Mystery continues to surround the Feb. 8 US air-strikes on Syria's Deir ez-Zor governorate, which Damascus called a "brutal massacre" of some 200 pro-regime troops. This was the latest of just a handful of times that pro-regime forces have been targeted by the US. Initial reports said private Russian mercenaries were among those killed in the strikes, wihch were apparently in retaliation for regime attacks on US-backed Syrian Democratic Forces in the area. At issue seems to have been the "Coneco" gas-field, although the typically garbled media accounts contradict each other on whether regime forces were attempting to take it from the SDF or vice versa. But another blast at an arms depot in the same area is again said to have left 15 Russian private security personnel dead. The Syrian Observatory for Human Rights said those killed in the Feb. 15 incident at Tabiya Jazira were Russians "protecting the oil and gas fields controlled by the Syrian regime." (SBS, UNIAN, AFP, Feb. 15)
You could smell this one coming. Last year, horrific reports emerged from the southern Russian republic of Chechnya that authorities were rounding up gays in detainment camps and subjecting them to torture —the first time this kind of thing has happened in Europe since Nazi Germany. Now the reign of terror is being extended to drug users and small-time dealers, who are facing grisly torture at the hands of Chechen security forces as part of the same ultra-puritanical campaign. Reports describe electric current being applied to suspects' fingertips to induce them to "confess." No one has survived such questioning without eventually admitting their crime, the victims were told.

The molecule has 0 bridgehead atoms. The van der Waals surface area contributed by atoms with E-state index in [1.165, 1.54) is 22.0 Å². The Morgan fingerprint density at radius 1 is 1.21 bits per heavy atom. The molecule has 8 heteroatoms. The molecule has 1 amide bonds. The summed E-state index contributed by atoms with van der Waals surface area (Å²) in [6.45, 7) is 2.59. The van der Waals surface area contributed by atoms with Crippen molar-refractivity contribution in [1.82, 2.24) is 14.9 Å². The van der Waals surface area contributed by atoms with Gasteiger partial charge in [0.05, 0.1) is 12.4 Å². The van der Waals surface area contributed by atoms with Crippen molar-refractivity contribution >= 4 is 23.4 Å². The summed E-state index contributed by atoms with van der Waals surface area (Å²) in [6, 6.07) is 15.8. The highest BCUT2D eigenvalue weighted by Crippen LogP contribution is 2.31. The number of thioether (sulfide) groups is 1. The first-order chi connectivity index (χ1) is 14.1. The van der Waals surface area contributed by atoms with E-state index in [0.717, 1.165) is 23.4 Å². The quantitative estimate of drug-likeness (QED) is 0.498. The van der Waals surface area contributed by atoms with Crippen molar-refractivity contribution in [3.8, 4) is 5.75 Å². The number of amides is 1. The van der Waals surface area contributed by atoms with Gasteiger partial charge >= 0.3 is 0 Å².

As Turkey and its Syrian rebel allies continue their advance on Kurdish-held Afrin, Russia and its Syrian regime allies continue their advance on rebel-held Iblib. Both offensives are taking a horrific toll in civilian casualties, but the parallels don't end there. Even as they ostensibly oppose each other, both Turkey and Assad are accused of conniving with ISIS forces to weaken the defenders of the respective enclaves. And the twin aggressions in Afrin and Idlib come amid a sudden and rapid internationalization of the Syrian war.
The Unites States is facing a pretty surreal contradiction, with blustering Trump and his cannabis-phobic Attorney General Jeff Sessions holding the federal reins, as legalization takes effect in California. The Philippines is looking at a similar paradox. Ultra-hardline President Rodrigo Duterte is again sending the National Police back into drug enforcement, after he was pressured to withdraw them by a public outcry over their slaying of thousands of innocent civilians since he took office in June 2016. And on New Year's Eve, he won a grim victory as the Philippine Congress voted to extend his declaration of martial law in the conflicted southern island of Mindanao through the end of 2018.